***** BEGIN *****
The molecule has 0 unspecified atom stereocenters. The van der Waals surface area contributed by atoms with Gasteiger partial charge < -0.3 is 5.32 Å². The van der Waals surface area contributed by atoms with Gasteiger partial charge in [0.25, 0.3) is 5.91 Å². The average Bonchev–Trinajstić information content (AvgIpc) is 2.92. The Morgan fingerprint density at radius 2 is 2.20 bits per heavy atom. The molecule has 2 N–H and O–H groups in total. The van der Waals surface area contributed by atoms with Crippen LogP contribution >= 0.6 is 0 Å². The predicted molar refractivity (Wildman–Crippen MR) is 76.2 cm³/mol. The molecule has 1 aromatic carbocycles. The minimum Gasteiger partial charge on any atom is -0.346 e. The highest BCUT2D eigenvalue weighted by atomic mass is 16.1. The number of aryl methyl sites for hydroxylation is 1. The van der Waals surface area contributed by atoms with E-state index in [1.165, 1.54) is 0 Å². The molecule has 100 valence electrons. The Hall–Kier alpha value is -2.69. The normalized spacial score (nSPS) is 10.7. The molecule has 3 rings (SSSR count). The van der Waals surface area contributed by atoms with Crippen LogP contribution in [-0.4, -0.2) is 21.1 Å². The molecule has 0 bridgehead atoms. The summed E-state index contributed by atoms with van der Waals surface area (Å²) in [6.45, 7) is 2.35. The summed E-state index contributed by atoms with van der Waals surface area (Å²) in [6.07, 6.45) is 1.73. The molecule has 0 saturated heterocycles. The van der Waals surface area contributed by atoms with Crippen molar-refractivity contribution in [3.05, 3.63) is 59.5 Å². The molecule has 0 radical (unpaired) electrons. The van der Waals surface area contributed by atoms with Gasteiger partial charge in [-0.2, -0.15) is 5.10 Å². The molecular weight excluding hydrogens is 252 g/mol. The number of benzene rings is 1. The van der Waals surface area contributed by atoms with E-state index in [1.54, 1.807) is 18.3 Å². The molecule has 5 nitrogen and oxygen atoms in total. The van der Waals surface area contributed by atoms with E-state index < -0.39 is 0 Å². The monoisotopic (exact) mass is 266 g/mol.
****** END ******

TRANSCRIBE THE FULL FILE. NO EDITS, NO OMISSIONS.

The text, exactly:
The molecule has 0 unspecified atom stereocenters. The van der Waals surface area contributed by atoms with Gasteiger partial charge < -0.3 is 5.32 Å². The van der Waals surface area contributed by atoms with Gasteiger partial charge in [0.25, 0.3) is 5.91 Å². The average Bonchev–Trinajstić information content (AvgIpc) is 2.92. The Morgan fingerprint density at radius 2 is 2.20 bits per heavy atom. The molecule has 2 N–H and O–H groups in total. The van der Waals surface area contributed by atoms with Crippen LogP contribution >= 0.6 is 0 Å². The predicted molar refractivity (Wildman–Crippen MR) is 76.2 cm³/mol. The molecule has 1 aromatic carbocycles. The minimum Gasteiger partial charge on any atom is -0.346 e. The highest BCUT2D eigenvalue weighted by atomic mass is 16.1. The number of aryl methyl sites for hydroxylation is 1. The van der Waals surface area contributed by atoms with E-state index in [1.165, 1.54) is 0 Å². The molecule has 100 valence electrons. The Hall–Kier alpha value is -2.69. The normalized spacial score (nSPS) is 10.7. The molecule has 3 rings (SSSR count). The van der Waals surface area contributed by atoms with Crippen LogP contribution in [-0.4, -0.2) is 21.1 Å². The molecule has 0 bridgehead atoms. The summed E-state index contributed by atoms with van der Waals surface area (Å²) in [6.45, 7) is 2.35. The summed E-state index contributed by atoms with van der Waals surface area (Å²) in [6.07, 6.45) is 1.73. The molecule has 0 saturated heterocycles. The van der Waals surface area contributed by atoms with Crippen molar-refractivity contribution in [3.05, 3.63) is 59.5 Å². The molecule has 0 radical (unpaired) electrons. The van der Waals surface area contributed by atoms with Gasteiger partial charge in [-0.2, -0.15) is 5.10 Å². The molecular weight excluding hydrogens is 252 g/mol. The number of benzene rings is 1. The van der Waals surface area contributed by atoms with E-state index in [1.54, 1.807) is 18.3 Å². The molecule has 5 nitrogen and oxygen atoms in total. The van der Waals surface area contributed by atoms with E-state index < -0.39 is 0 Å². The monoisotopic (exact) mass is 266 g/mol.